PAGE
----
Patricia McCormick, Author, discusses her novel, “Never Fall Down: Finding Humanity on the Cambodian Killing Fields.” The story tells the tale of a courageous, real-life 11 year old boy who survived the Khmer Rouge by playing music in the Killing Fields of Cambodia.
Paul Buhle, Author; Mary Jo Buhle, Author; Ruth Coniff, Political Editor, The Progressive Magazine; Robert McChesney, Author; John Nichols, Associate Editor, Capital Times; and Matthew Rothschild, Editor, The Progressive, join in a panel discussion focusing on the history of protests and the Progressive Movement in Wisconsin.
Dan Manoyan, author of“Alan Ameche: the Story of ‘The Horse,’” and Joe Schuster, author of “The Might Have Been.” Manoyan discusses Alan Ameche’s life and career: immigration from Italy to Kenosha, football triumphs, and his life after hanging up the cleats. Schuster explores the costs of chasing a dream of playing major league baseball and the loss that comes when the dream is unattainable.
Jim Feldman, author of "The Buildings of the University of Wisconsin," talks about the history, construction, and diverse styles of the buildings on the UW-Madison campus.
Michael Edmonds, author, discusses the history of fictional lumberjack legend and hero, Paul Bunyan.
Dayton Duncan, a writer, and co-producer with PBS documentary filmmaker Ken Burns, discusses the history of public land--land purchased, held and preserved for the use of all Americans.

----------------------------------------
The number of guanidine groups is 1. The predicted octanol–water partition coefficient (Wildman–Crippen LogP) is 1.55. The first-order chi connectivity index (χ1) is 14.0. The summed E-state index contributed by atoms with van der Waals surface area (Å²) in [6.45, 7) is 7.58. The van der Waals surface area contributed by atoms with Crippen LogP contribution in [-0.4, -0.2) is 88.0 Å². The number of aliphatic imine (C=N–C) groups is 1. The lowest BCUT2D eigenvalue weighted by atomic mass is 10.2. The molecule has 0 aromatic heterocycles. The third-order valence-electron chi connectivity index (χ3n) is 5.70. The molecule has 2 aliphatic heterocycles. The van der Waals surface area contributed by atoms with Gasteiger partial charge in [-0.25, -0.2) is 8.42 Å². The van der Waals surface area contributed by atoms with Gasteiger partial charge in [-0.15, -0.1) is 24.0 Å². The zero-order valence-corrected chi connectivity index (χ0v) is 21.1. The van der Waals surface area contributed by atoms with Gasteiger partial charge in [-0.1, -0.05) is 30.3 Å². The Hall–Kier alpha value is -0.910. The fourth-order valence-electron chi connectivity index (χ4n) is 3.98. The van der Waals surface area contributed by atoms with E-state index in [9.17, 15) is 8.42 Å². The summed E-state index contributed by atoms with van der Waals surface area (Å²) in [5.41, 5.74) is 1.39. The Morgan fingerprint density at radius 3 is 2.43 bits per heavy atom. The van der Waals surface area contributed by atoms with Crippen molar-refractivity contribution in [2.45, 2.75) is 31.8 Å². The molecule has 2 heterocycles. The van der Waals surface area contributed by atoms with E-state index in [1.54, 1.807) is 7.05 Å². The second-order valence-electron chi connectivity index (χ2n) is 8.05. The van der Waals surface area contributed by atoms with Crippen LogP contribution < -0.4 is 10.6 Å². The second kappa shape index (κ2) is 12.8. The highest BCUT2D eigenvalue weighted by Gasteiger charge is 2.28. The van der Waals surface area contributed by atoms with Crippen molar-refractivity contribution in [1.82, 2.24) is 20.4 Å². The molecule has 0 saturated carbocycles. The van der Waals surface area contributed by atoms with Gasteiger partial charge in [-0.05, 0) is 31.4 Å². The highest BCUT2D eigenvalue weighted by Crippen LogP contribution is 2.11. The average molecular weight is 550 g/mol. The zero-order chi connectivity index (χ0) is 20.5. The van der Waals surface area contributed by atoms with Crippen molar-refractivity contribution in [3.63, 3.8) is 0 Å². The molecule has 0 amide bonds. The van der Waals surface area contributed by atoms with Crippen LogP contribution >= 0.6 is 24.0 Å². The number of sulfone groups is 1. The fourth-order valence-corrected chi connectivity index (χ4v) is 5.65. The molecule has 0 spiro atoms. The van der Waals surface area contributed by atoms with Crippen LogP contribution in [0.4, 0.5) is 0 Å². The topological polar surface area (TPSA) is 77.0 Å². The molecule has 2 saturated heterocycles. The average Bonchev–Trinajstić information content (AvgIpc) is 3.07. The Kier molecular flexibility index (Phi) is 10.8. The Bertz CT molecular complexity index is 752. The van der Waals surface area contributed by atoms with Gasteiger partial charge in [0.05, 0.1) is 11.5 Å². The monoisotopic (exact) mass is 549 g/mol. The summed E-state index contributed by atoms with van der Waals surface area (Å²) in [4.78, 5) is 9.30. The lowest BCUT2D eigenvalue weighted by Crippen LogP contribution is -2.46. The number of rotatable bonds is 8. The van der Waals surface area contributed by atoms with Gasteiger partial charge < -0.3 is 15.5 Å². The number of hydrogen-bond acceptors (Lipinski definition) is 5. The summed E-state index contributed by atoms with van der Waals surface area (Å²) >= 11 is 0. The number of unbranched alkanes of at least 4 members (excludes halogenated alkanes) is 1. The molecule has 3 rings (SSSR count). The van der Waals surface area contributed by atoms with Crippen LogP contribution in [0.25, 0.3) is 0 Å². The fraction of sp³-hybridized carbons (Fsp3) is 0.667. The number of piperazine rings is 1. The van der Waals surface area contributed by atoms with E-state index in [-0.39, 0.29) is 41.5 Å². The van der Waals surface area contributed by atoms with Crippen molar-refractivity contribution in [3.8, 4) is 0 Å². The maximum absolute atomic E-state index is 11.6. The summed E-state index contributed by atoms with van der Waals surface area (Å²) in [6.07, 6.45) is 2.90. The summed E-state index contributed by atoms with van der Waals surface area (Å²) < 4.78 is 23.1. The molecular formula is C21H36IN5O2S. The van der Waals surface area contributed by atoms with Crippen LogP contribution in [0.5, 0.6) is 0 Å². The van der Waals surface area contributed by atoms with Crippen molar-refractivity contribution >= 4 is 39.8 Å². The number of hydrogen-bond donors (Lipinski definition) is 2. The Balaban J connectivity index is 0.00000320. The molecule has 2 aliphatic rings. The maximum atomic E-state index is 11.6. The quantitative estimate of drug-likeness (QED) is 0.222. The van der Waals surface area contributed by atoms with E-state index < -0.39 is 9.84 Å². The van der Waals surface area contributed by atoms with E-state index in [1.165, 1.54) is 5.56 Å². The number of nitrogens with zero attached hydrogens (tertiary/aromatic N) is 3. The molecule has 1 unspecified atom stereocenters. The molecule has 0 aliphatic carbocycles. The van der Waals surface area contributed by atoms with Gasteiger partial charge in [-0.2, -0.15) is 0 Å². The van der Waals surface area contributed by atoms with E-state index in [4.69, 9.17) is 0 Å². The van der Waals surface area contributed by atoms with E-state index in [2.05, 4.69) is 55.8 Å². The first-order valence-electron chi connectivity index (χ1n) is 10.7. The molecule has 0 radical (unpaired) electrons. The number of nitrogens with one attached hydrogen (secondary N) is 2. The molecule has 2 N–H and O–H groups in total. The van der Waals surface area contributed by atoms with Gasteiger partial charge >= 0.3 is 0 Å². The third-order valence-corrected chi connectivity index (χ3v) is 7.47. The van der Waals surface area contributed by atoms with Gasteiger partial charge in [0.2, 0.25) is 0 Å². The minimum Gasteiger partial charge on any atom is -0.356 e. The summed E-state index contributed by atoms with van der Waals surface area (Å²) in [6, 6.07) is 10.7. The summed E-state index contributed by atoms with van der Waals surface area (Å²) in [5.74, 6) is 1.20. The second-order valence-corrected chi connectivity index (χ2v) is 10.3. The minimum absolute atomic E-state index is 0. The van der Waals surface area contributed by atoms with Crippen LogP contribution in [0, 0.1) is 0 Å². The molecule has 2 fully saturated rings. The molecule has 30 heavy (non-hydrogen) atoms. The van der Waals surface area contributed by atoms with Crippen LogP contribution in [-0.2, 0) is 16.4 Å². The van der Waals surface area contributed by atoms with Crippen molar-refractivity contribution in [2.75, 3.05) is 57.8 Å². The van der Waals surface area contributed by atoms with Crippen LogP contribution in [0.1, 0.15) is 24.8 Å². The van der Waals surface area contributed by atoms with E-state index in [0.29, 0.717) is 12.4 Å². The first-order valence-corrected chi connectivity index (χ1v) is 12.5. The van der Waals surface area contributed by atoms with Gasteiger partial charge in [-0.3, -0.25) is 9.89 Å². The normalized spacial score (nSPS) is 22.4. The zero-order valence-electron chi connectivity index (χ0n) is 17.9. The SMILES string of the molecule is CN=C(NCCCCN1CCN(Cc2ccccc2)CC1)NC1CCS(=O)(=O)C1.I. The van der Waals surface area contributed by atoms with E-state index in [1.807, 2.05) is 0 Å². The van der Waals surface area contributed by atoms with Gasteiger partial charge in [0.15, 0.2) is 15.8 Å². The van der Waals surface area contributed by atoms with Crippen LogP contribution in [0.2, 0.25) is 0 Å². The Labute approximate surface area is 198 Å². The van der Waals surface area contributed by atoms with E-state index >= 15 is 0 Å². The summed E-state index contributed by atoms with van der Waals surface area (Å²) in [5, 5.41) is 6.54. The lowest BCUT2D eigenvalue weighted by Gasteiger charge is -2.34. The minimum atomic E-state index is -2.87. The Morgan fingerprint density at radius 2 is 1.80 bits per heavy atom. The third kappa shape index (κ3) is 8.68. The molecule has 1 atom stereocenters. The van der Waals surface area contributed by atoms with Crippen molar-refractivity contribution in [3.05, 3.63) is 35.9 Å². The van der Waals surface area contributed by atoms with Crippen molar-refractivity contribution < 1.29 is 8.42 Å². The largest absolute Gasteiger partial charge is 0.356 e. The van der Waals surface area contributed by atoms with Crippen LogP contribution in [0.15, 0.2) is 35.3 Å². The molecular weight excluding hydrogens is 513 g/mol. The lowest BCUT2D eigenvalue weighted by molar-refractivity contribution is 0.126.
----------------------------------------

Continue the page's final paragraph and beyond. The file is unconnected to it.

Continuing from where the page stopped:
Ron McCrea, Journalist and Author, Sarah Leavitt, Curator, National Building Musuem, Washington D.C., Mariamne Henken Whatley, Professor Emerita, Gender & Women's Studies UW-Madison, Elissa R. Henken, Professor, Folklore and Celtic Studies, University of Georgia, and Jonathan T. Henken, Bagpiper and Cabinet Maker, share stories of Frank Lloyd Wright and read from the diary of Priscilla Henken.
Norlene Emerson, a professor in the Geology Department at UW-Richland, travels back in time to describe the watery world of Wisconsin during the early Paleozoic Era.
Professor Richard Staley, Associate Professor, Department of History of Science, UW-Madison explores the role of science in the First World War. Specifically, he looks at two major tests conducted after the war which expose some of the characteristic features of scientists' engagement in the war. He looks at Alfred Binet's intelligence tests and Arthur Stanley's expedition.
Jerry Apps, Author
"Old Farm: A History" is Jerry Apps' recent book describing Roshara, the farmstead where he and his family have spent more than 40 years forging a close relationship to the land. In this 2008 Wisconsin Book Festival presentation, Apps unearths the history of his acreage--from the last glacier to Menominee Indian residents to early European settlers to the present.